Fatıma, M. (2016). Perceptions of Geography as a Discipline among Students of Different Academic Levels in Pakistan. Retrieved from. Review of International Geographical Education Online, 6(1), 67–85.

Haubrich, H. (2000). Guest Editorial: Sustainable Learning in Geography for the 21st century. International Research in Geographical and Environmental Education, 9(4), 279–284.

Hussain, A. (2006). Effect of Guidance Services on Study Attitudes, Study Habits and Academic Achievement of Secondary School Students. Bulletin of Education & Research, 28(1), 34–45.

Jeynes, W. H. (2011). Parental involvement research: Moving to the next level. The School Community Journal, 21(1), 9–18.

Krejcie, R. V., & Morgan, D. W. (1970). Determining Sample Size for Research Activities. Educational and Psychological Measurement, 30(3), 607–610.

Kubiatko, M., Mrazkova, K., & Janko, T. (2012). Gender and grade level as factors influencing perception of geography. Review of International Geographical Education Online, 2(3), 289–302.

Malhotra, N.K. and Birks, D. (2006). Marketing Research: An Applied Approach. (3rd Editio). Prentice Hall, Upper Saddle River.

Mtitu, E. A. (2014). Learner-Centred Teaching In Tanzania: Geography Teachers’ Perceptions And Experiences [Victoria University of Wellington (New Zealand)].

Mwesiga, F. (2017). Factors influencing students’ poor performance in geography subject in Tanzania: The case of community secondary schools in Morogoro municipality.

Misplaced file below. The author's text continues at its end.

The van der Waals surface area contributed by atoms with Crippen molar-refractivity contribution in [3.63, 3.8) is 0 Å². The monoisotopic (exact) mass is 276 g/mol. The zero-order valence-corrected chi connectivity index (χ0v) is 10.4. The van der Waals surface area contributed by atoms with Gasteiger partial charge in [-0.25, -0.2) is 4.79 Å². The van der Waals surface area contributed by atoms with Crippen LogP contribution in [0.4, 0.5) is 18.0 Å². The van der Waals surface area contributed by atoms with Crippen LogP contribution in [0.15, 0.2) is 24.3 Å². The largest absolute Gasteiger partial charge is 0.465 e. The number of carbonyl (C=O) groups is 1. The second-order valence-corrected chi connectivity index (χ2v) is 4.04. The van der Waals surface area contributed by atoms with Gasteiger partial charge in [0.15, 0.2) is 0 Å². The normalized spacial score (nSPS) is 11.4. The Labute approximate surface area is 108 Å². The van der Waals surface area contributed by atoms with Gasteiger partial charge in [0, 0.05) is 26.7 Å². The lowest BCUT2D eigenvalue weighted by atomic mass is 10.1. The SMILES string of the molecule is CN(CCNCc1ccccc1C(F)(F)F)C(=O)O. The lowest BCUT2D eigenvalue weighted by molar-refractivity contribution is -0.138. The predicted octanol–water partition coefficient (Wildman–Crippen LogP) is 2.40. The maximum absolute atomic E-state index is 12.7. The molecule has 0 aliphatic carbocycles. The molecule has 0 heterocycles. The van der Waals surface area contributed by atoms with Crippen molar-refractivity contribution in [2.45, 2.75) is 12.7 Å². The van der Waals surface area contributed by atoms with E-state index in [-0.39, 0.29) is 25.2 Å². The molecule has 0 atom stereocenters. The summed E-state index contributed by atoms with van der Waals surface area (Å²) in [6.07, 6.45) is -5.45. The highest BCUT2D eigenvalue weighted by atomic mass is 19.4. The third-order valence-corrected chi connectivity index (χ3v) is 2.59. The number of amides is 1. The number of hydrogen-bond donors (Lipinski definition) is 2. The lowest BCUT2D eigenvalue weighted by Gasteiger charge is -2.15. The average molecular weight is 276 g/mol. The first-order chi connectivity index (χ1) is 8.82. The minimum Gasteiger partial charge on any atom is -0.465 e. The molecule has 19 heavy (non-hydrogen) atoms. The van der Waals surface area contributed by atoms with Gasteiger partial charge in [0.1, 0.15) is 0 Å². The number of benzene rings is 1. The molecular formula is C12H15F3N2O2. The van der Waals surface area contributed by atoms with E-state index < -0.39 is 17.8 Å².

Nadire, K. (2020). Secondary School Students’ Attitudes toward the Geography Course. Universal Journal of Educational Research, 8(6), 2587–2598.

National Statistical Bureau of Bhutan. (2023). Population. Bhutan Data Interactive Data Portal.

Onuoha, J. C., & Eze, E. (2013). Students’ Attitude towards the study of geography in nsukka local government area, Enugu State. African Review of Arts Social Sciences & Education, 3(1), 141-157.

Opoku, F. (2019). International Journal of Geography and Geography Education ( IGGE ). International Journal of Geography and Geography Education (IGGE), 40, 283–294.

Paul, R. (2017). Growth and development of modern education in Bhutan (1907 to 1997 AD) [University of North Bengal]. thesis of Ratna Paul.pdf

Rilwani, M. L., Akahomen, D. O., & Gbakeji, J. O. (2014). Factors influencing secondary school students’ attrition in geography in Esan West Local Government Area, Edo State, Nigeria. Studies, 5(2),. Journal of Emerging Trends in Educational Research and Policy, 5(2), 154-161.

Verma, M., & Deshpande, S. (2016). Perception of Students about Geography in FNU: A case study. First International Conference on Theory and Practice, 2(1), 1–12.

Walker, D., & Myrick, F. (2006). Grounded Theory: An Exploration of Process and Procedure. Qualitative Health Research, 16(4), 547–559.

Weeden, P. (2007). Students’ perceptions of geography: Decision making at age 14. Geography, 29(1), 62-73.



  • There are currently no refbacks.

Copyright (c) 2024 Authors

Creative Commons License
This work is licensed under a Creative Commons Attribution-NonCommercial 4.0 International License.

                                 JournalStories Main logo s